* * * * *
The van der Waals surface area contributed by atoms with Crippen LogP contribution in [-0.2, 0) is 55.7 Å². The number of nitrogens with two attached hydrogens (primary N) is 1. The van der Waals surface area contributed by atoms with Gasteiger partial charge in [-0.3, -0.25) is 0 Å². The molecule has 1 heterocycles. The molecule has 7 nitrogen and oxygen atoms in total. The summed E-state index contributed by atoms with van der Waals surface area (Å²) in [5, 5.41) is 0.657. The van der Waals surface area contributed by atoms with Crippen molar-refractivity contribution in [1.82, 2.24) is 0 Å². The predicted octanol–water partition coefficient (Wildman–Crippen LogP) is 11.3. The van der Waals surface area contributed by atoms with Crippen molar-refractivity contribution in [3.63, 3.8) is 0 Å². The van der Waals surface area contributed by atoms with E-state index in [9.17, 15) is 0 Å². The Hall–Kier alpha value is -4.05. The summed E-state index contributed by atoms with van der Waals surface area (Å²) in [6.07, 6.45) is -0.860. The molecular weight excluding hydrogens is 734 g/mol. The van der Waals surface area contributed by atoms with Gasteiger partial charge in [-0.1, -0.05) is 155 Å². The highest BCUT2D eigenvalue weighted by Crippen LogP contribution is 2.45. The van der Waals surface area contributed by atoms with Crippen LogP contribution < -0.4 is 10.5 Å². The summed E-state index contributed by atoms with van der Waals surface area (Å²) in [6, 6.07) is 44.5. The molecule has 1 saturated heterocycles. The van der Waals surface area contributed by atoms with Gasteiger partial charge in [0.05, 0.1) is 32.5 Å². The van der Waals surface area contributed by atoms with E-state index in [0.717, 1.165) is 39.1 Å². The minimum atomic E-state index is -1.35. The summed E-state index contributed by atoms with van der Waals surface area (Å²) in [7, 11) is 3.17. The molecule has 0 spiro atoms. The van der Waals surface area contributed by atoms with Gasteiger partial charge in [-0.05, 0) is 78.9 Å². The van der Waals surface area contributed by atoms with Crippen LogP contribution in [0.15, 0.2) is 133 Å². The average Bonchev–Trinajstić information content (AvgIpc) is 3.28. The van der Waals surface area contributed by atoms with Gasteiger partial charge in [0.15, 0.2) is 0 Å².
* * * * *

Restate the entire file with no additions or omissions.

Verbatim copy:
The van der Waals surface area contributed by atoms with Crippen LogP contribution in [-0.2, 0) is 55.7 Å². The number of nitrogens with two attached hydrogens (primary N) is 1. The van der Waals surface area contributed by atoms with Gasteiger partial charge in [-0.3, -0.25) is 0 Å². The molecule has 1 heterocycles. The molecule has 7 nitrogen and oxygen atoms in total. The summed E-state index contributed by atoms with van der Waals surface area (Å²) in [5, 5.41) is 0.657. The van der Waals surface area contributed by atoms with Crippen molar-refractivity contribution in [1.82, 2.24) is 0 Å². The predicted octanol–water partition coefficient (Wildman–Crippen LogP) is 11.3. The van der Waals surface area contributed by atoms with Crippen molar-refractivity contribution in [3.63, 3.8) is 0 Å². The van der Waals surface area contributed by atoms with E-state index in [9.17, 15) is 0 Å². The Hall–Kier alpha value is -4.05. The summed E-state index contributed by atoms with van der Waals surface area (Å²) in [6.07, 6.45) is -0.860. The molecular weight excluding hydrogens is 734 g/mol. The van der Waals surface area contributed by atoms with Gasteiger partial charge in [-0.1, -0.05) is 155 Å². The highest BCUT2D eigenvalue weighted by Crippen LogP contribution is 2.45. The van der Waals surface area contributed by atoms with Crippen LogP contribution < -0.4 is 10.5 Å². The summed E-state index contributed by atoms with van der Waals surface area (Å²) in [6, 6.07) is 44.5. The molecule has 1 saturated heterocycles. The van der Waals surface area contributed by atoms with Gasteiger partial charge in [0.05, 0.1) is 32.5 Å². The van der Waals surface area contributed by atoms with E-state index in [0.717, 1.165) is 39.1 Å². The minimum atomic E-state index is -1.35. The summed E-state index contributed by atoms with van der Waals surface area (Å²) in [7, 11) is 3.17. The molecule has 0 spiro atoms. The van der Waals surface area contributed by atoms with Gasteiger partial charge in [-0.05, 0) is 78.9 Å². The van der Waals surface area contributed by atoms with Crippen LogP contribution in [0.15, 0.2) is 133 Å². The average Bonchev–Trinajstić information content (AvgIpc) is 3.28. The van der Waals surface area contributed by atoms with Gasteiger partial charge in [0.15, 0.2) is 0 Å².